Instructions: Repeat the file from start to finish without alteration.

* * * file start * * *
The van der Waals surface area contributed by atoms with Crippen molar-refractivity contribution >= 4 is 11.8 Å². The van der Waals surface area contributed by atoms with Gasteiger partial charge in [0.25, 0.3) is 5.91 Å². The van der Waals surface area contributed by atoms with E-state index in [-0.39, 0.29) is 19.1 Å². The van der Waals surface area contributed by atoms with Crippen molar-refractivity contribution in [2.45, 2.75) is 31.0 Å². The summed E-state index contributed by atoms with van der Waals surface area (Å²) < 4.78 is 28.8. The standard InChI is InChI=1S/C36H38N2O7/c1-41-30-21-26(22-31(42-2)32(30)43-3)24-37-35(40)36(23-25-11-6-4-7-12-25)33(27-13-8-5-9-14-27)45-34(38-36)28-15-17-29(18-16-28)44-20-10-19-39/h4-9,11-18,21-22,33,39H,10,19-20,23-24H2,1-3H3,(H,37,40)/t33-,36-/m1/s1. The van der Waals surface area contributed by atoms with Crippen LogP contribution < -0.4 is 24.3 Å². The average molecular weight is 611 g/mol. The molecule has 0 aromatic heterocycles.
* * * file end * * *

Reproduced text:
The van der Waals surface area contributed by atoms with Crippen molar-refractivity contribution >= 4 is 11.8 Å². The van der Waals surface area contributed by atoms with Gasteiger partial charge in [0.25, 0.3) is 5.91 Å². The van der Waals surface area contributed by atoms with E-state index in [-0.39, 0.29) is 19.1 Å². The van der Waals surface area contributed by atoms with Crippen molar-refractivity contribution in [2.45, 2.75) is 31.0 Å². The summed E-state index contributed by atoms with van der Waals surface area (Å²) < 4.78 is 28.8. The standard InChI is InChI=1S/C36H38N2O7/c1-41-30-21-26(22-31(42-2)32(30)43-3)24-37-35(40)36(23-25-11-6-4-7-12-25)33(27-13-8-5-9-14-27)45-34(38-36)28-15-17-29(18-16-28)44-20-10-19-39/h4-9,11-18,21-22,33,39H,10,19-20,23-24H2,1-3H3,(H,37,40)/t33-,36-/m1/s1. The van der Waals surface area contributed by atoms with Crippen LogP contribution < -0.4 is 24.3 Å². The average molecular weight is 611 g/mol. The molecule has 0 aromatic heterocycles.